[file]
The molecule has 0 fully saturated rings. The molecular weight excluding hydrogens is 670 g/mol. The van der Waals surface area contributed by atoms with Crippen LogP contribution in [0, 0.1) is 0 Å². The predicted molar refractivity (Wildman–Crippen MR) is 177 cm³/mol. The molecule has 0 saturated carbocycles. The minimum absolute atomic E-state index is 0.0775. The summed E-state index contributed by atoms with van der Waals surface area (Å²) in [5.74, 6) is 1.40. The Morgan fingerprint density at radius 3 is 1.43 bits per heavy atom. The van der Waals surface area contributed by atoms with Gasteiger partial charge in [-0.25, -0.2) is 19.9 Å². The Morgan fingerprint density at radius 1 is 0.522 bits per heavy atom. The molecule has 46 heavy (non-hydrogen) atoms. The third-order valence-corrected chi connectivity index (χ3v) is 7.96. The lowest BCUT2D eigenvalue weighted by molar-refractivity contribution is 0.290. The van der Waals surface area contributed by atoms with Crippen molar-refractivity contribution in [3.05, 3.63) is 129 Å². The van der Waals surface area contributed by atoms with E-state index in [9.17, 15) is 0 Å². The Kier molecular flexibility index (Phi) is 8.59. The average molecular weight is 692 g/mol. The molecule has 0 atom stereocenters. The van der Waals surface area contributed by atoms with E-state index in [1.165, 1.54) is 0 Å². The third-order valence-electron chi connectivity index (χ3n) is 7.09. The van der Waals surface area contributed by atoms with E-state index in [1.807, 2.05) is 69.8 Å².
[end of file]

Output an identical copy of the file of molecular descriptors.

The molecule has 0 fully saturated rings. The molecular weight excluding hydrogens is 670 g/mol. The van der Waals surface area contributed by atoms with Crippen LogP contribution in [0, 0.1) is 0 Å². The predicted molar refractivity (Wildman–Crippen MR) is 177 cm³/mol. The molecule has 0 saturated carbocycles. The minimum absolute atomic E-state index is 0.0775. The summed E-state index contributed by atoms with van der Waals surface area (Å²) in [5.74, 6) is 1.40. The Morgan fingerprint density at radius 3 is 1.43 bits per heavy atom. The van der Waals surface area contributed by atoms with Gasteiger partial charge in [-0.25, -0.2) is 19.9 Å². The Morgan fingerprint density at radius 1 is 0.522 bits per heavy atom. The molecule has 46 heavy (non-hydrogen) atoms. The third-order valence-corrected chi connectivity index (χ3v) is 7.96. The lowest BCUT2D eigenvalue weighted by molar-refractivity contribution is 0.290. The van der Waals surface area contributed by atoms with Crippen molar-refractivity contribution in [3.05, 3.63) is 129 Å². The van der Waals surface area contributed by atoms with E-state index in [9.17, 15) is 0 Å². The Kier molecular flexibility index (Phi) is 8.59. The average molecular weight is 692 g/mol. The molecule has 0 atom stereocenters. The van der Waals surface area contributed by atoms with E-state index in [1.165, 1.54) is 0 Å². The third-order valence-electron chi connectivity index (χ3n) is 7.09. The van der Waals surface area contributed by atoms with E-state index in [1.807, 2.05) is 69.8 Å².